[Secretly Canadian; 2010]

You have to feel a little bit sorry for any band that invests time and energy building up a fan-base, only to be told, on the verge of their big break-through, that they have to start again from scratch. For Montreal quartet Zeroes, in the enviable position of being signed to a reputable label with studio time booked under the guidance of a local production legend, the news that another band with the same name had taken legal action to prevent them using the moniker must have seemed particularly untimely. And so, at the behest of a little-known American punk group, Zeroes became Suuns and carried on, retreating into Breakglass Studios with the Besnard Lakes’ Jace Lasek to record the tracks that would make up their cheekily-titled Secretly Canadian debut, Zeroes QC, a snarling beast of an album that proves these guys were never going to be the type to go down without a fight.

For a first outing, Zeroes QC is an impressively confident record. Combining propulsive prog with angular post-punk and creeping atmospherics, Suuns display a knowledge of space and timing that would shame a lot of bands with three or four albums under their belts, and it’s this awareness of when to hold back and when to let go that gives the record it’s character. Every sound has its place and purpose, from the backfiring robot buzz that opens “Armed For Peace” to the gentle hum that closes “Organ Blues,” and everything in between is placed with the patient precision of a hunter stalking its prey. The motorik drums that propel most of these tracks are so sleek that it’s often difficult to tell the real thing from the additional machine-tooled beats, and throughout the course of the album the merging of synthetic and organic lends proceedings a detached, otherworldly feel.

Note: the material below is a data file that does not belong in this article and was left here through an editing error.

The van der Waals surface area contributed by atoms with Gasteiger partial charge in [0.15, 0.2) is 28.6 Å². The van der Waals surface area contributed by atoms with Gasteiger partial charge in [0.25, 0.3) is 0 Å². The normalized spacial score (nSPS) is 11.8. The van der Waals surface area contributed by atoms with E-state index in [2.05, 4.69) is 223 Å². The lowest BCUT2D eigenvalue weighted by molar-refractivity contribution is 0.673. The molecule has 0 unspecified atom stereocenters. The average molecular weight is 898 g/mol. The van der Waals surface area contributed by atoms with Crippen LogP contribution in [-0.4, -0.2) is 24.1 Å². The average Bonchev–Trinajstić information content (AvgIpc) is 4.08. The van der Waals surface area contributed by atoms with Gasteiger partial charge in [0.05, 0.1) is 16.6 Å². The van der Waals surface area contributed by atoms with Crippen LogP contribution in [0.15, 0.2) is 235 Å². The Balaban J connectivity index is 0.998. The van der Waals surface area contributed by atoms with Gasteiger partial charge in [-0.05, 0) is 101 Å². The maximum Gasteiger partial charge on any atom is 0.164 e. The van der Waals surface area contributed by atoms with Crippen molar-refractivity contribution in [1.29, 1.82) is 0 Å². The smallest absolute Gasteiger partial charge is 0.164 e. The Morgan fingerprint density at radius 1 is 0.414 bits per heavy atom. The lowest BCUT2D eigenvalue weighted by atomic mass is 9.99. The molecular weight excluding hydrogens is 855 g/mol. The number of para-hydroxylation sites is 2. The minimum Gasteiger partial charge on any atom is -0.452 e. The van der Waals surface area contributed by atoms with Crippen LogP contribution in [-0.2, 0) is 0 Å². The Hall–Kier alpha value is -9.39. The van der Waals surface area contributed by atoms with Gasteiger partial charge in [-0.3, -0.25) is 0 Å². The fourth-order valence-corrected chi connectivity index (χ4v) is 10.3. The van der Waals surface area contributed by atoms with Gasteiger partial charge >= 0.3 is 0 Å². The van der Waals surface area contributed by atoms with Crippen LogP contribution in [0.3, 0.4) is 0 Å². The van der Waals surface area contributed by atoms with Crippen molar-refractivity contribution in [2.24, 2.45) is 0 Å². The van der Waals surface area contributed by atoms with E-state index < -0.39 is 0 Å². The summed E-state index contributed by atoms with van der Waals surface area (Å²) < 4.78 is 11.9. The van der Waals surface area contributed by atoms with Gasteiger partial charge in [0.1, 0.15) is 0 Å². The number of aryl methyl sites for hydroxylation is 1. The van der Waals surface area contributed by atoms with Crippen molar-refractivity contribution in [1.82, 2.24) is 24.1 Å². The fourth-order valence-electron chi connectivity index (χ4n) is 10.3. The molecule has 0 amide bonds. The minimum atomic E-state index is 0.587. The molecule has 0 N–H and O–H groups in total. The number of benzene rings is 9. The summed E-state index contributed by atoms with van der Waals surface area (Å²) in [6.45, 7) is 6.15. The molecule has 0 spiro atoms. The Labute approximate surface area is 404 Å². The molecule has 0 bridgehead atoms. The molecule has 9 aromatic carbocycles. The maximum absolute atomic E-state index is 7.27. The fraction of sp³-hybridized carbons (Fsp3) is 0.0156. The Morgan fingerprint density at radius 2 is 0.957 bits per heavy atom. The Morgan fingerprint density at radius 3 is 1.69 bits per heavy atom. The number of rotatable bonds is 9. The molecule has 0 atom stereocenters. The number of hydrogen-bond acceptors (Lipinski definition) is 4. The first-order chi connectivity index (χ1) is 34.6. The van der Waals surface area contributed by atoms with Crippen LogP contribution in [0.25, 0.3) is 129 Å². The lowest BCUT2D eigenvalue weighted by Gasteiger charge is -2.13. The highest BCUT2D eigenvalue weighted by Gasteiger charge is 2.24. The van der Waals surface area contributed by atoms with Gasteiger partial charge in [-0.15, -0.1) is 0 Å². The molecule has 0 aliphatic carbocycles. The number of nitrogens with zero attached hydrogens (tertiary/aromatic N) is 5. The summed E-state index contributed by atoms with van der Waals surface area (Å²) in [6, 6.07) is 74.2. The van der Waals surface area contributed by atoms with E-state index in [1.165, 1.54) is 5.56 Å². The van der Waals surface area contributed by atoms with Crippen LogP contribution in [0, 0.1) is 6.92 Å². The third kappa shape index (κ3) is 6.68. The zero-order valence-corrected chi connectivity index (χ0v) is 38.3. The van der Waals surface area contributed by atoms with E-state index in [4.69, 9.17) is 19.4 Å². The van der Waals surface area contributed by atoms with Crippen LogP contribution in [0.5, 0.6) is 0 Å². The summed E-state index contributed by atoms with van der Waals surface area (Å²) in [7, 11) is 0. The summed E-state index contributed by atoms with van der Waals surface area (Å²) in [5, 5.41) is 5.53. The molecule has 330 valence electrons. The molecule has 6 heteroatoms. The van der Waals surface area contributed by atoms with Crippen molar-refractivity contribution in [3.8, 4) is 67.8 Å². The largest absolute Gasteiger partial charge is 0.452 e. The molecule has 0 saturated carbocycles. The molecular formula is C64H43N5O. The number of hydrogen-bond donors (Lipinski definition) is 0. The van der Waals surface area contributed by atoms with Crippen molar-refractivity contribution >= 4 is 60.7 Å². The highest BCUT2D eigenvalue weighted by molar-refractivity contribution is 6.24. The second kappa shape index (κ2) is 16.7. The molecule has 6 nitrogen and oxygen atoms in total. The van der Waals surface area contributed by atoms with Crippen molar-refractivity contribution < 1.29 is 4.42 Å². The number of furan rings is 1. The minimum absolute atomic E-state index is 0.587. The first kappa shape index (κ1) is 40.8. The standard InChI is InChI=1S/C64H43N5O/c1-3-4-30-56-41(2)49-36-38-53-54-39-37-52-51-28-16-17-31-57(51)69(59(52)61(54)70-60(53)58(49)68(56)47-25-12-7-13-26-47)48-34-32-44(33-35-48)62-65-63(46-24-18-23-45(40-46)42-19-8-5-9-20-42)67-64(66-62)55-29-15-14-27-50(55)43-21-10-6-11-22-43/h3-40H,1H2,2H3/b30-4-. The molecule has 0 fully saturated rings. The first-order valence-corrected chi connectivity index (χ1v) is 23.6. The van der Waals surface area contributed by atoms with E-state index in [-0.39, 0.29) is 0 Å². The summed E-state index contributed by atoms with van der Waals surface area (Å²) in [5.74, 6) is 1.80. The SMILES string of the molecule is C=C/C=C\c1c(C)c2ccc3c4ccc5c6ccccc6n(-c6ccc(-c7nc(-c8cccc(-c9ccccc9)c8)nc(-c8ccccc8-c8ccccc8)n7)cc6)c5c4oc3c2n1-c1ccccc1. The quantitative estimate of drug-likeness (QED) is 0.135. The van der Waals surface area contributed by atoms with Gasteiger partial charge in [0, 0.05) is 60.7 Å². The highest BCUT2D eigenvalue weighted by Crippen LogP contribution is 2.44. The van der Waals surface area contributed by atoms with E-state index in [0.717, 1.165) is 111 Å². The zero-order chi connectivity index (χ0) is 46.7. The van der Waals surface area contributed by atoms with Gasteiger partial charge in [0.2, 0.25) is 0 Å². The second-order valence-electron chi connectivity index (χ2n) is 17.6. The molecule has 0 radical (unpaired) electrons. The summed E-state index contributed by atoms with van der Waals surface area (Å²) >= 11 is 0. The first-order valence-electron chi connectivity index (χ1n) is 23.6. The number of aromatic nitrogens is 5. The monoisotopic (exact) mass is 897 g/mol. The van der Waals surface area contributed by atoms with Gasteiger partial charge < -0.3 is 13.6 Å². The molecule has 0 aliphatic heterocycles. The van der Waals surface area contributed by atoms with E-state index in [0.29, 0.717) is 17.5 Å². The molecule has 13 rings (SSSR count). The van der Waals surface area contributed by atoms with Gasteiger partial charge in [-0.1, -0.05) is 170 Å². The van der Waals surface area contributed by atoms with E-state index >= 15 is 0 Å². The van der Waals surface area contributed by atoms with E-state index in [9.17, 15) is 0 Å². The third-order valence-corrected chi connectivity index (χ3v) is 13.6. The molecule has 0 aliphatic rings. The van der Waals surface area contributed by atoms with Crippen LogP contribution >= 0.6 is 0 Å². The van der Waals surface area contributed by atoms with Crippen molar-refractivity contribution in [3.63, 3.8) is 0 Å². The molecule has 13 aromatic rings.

Unsurprisingly, there are hurdles that the band struggle to clear. There are times when the man/ machine collision feels less than symbiotic; the beats on “Arena” feel like a rather forced (and ultimately unsuccessful) effort to make the song more “dance-floor friendly,” whereas the squelchy electro-kraut stomp of “Sweet Nothing” is spoilt somewhat by an awkward shift to live band for its final third. And whilst there are worse crimes than cribbing Clinic’s ghost train rattle on tracks like “Up Past The Nursery,” singer Ben Shemie’s Ade Blackburn impression pushes the tribute perilously close to parody territory. Ultimately, though, Zeroes QC has far more in its favour than against it; Jace Lasek does an admirable job with the production, channelling a more nocturnal version of his own band’s widescreen grandeur, whilst Suuns themselves evince a knack for memorable melodies without really producing anything in the way of actual hooks. It’s a promising debut, and a defiant middle finger to a certain group of old men and their lawyers. Who wants to be a zero anyway?